Govt consults on national design code
A draft design code has been published that ministers claim will help ensure new developments are “beautiful” and “well designed”.
Manchester-based consultancy Urbed was appointed last August to work with the the Ministry of Housing, Communities and Local Government and other departments to draw up the Government’s National Model Design Code, which was issued for consultation on Friday.
It builds on a body of work government has produced on good urban design principles, including the National Design Guide.
The guidance is directed at local authorities and provides them with a baseline standard of quality and practice to take into account when considering development proposals alongside the upcoming planning reforms.
Factors to consider, according to the code, include:
- the layout of new development, including the street pattern
- how landscaping should be approached, including the importance of streets being tree lined
- whether façades of buildings are of sufficiently high quality
- The environmental performance of place and buildings, to ensure they contribute to net-zero carbon targets
- That developments should clearly take account of local vernacular and heritage in their architecture and materials
“Design codes can… give developers greater certainty about what may be acceptable when seeking planning permission and can help lead to faster decisions based on whether a proposal complies with a code, which can help to speed up delivery of development,” the document states.
Urbed was founded more than 40 years ago and is based in Manchester’s Northern Quarter. The multidisciplinary practice works on urban design, planning, architecture, landscape architecture, and sustainability.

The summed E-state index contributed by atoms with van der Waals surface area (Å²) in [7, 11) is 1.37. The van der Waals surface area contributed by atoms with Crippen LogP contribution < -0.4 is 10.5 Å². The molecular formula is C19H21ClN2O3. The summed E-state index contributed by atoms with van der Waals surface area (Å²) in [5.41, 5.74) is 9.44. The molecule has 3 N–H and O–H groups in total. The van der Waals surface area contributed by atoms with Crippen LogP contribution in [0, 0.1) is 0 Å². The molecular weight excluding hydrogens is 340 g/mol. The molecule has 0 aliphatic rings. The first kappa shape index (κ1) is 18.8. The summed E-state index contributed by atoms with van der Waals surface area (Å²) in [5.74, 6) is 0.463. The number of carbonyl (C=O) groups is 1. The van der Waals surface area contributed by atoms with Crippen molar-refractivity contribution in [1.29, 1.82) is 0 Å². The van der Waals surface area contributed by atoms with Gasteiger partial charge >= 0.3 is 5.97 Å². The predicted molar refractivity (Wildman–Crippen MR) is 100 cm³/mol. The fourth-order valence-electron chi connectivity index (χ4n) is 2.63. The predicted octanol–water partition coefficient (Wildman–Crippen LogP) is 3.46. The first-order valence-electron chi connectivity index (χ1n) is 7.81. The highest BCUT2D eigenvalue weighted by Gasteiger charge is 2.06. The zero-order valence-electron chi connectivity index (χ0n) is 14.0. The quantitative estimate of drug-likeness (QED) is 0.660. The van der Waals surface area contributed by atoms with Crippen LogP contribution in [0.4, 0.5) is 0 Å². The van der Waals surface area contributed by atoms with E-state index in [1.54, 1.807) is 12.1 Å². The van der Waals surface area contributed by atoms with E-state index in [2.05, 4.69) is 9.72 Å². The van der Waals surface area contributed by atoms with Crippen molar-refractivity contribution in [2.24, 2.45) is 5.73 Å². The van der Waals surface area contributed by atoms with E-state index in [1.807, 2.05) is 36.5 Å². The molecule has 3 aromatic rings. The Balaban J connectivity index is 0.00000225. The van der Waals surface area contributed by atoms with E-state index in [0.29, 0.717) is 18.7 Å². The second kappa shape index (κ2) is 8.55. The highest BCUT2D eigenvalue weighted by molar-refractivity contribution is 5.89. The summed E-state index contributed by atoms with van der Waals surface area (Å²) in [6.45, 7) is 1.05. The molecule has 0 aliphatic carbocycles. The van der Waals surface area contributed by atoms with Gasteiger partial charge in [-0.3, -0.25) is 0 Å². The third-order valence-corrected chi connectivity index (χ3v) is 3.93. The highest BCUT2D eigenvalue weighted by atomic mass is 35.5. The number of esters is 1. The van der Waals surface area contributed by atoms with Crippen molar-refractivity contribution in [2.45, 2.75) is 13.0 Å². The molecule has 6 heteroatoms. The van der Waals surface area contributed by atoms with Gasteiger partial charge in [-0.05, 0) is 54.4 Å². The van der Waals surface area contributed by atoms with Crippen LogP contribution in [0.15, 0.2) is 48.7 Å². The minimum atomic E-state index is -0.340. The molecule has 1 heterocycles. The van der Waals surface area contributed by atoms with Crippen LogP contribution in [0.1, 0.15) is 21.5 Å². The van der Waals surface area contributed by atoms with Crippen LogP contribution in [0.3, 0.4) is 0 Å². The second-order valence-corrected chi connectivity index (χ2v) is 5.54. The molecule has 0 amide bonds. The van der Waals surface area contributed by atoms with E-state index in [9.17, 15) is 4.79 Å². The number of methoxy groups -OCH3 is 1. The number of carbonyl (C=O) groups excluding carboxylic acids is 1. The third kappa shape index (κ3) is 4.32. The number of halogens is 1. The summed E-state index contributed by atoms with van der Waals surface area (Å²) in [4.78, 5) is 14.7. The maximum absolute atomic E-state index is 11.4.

The firm was appointed by the Greater Manchester Combined Authority to work on the second draft of the Greater Manchester Spatial Framework.
Vicky Payne, senior consultant, planning and urban design, at Urbed, told Place North West: “Urbed is very excited to have worked with MHCLG to produce national guidance to increase design quality in the UK.
“It’s been a challenging but fascinating project trying to distil the complexity of good design into a methodology that can be applied in all sorts of contexts and locations.”
She added: “The aim was to guide the production of codes that provide strong enough rules to ensure quality and certainty, without stifling flexibility or creativity.
“It’s about getting the fundamentals right – making sure the principles of good design are in place to ensure quality across a range of uses, styles, locations and contexts.”
The design code will be part of the shift towards presumed planning consent in principle if certain design standards are met in areas zoned for renewal – a change detailed in the proposed planning reforms outlined in a white paper last August.
The Government is also consulting on proposed revisions to the National Planning Policy Framework that are to contain some of the proposals in last year’s white paper.
The two consultations are running in tandem and both close on 27 March.